Tony John, Port Harcourt

Rivers State Governor, Nyesom Wike, has said the failure of private medical practitioners to service their loans have made it impossible for the state government to start the second phase of the N500 million Private Hospitals Loan Scheme.

Wike regretted that the N500 million private hospitals loan introduced by his administration recorded a 90 percent repayment failure rate on the part of the private hospital proprietors.

Speaking during a courtesy visit by the Nigerian Optometric Association, Rivers state branch, Wike said the action of the private hospital proprietors negate the spirit of the revolving loan scheme.
He said: “We gave out loans worth N500 million to private hospital proprietors. Out of the number of those who received the loans, majority of them have refused to pay back.

“The first batch is not responding in loan repayments, making it difficult to commence the second phase of the programme. There is a 90 percent failure in loan repayments in the first phase.”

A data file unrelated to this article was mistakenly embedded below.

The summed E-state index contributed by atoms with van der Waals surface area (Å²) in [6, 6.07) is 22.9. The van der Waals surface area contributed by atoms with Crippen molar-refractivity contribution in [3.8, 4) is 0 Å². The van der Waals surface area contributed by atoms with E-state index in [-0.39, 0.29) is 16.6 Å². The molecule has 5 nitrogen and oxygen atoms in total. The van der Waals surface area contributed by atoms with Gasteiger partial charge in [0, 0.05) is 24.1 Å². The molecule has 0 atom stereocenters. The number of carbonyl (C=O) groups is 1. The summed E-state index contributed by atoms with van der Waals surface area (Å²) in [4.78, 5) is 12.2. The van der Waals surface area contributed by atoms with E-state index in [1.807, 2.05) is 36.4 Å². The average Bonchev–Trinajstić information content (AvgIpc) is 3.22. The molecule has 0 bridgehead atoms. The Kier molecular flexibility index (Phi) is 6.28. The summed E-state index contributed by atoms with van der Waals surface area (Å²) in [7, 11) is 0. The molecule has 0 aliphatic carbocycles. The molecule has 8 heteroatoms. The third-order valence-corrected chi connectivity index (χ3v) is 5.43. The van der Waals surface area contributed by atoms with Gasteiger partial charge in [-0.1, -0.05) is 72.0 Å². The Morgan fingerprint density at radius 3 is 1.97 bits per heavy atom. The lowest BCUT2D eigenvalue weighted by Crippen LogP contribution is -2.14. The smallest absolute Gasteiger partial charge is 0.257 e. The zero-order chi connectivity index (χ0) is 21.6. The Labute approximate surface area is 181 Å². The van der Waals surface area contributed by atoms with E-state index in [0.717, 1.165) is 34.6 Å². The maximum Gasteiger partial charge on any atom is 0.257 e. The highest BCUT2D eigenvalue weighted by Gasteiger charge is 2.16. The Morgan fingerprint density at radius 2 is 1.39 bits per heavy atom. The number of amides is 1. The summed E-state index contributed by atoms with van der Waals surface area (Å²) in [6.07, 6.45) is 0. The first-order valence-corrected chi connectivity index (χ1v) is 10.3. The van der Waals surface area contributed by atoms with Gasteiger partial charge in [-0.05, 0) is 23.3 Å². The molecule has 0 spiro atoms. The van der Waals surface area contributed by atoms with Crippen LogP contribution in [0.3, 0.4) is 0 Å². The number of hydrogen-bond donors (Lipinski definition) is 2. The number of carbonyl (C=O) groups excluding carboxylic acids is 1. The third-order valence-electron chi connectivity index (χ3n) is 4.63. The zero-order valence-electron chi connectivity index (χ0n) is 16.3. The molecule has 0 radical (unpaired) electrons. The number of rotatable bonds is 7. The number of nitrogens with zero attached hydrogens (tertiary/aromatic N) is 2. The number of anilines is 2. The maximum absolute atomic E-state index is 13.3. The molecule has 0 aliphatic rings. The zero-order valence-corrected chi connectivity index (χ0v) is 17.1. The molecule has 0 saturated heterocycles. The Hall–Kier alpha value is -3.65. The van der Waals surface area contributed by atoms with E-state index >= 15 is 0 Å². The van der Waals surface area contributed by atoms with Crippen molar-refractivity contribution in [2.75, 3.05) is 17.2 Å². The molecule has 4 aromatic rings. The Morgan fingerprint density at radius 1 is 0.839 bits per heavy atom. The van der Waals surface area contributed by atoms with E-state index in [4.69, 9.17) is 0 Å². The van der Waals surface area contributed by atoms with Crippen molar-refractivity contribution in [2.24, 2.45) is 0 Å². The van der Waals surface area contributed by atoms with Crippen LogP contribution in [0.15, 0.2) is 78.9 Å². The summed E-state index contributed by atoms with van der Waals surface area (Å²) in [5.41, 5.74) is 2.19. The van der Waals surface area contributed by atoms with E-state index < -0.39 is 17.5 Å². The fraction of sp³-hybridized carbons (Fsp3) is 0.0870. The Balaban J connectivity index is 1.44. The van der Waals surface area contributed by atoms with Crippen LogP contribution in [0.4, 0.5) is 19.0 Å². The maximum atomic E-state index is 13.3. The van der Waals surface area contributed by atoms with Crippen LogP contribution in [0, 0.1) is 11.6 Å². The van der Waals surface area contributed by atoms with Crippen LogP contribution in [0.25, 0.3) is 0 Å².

The governor said the poor governance style of public hospital operators has made it imperative for the state government to seek a quality management model for the Mother and Child Hospital, nearing completion.
He said public hospitals in the state did not remit funds to the coffers of the state government, even though the state government pays the salaries of all health workers.

Related News

He, particularly, said the management of the Braithwaite Memorial Specialist Hospital does not remit generated funds to the state government.

“We have spent $8 million to re-equip Braithwaite Memorial Specialist Hospital, and we are setting a dedicated electricity line for the hospital, to improve power supply to the health facility,” he said.
On 2019, Wike urged Nigerians to work towards enthroning a credible government which would protect the people and develop the economy.

He assured members of the optometric association that his administration will continue to work with them to improve the sight of the people.

Earlier, state Chairman of the association, Dr. Lucky Kina, pleaded with the governor to support the association to organise its charity project, tagged: “My sight, my right” for children. He said the project is a corporate social responsibility to fight vision impairment in children.

“The programme will promote cost effective spectacles and drugs to children in need,” he said.
Kina commended Wike for his outstanding developmental strides in all sectors.
He said the governor deserves all the accolades he is getting.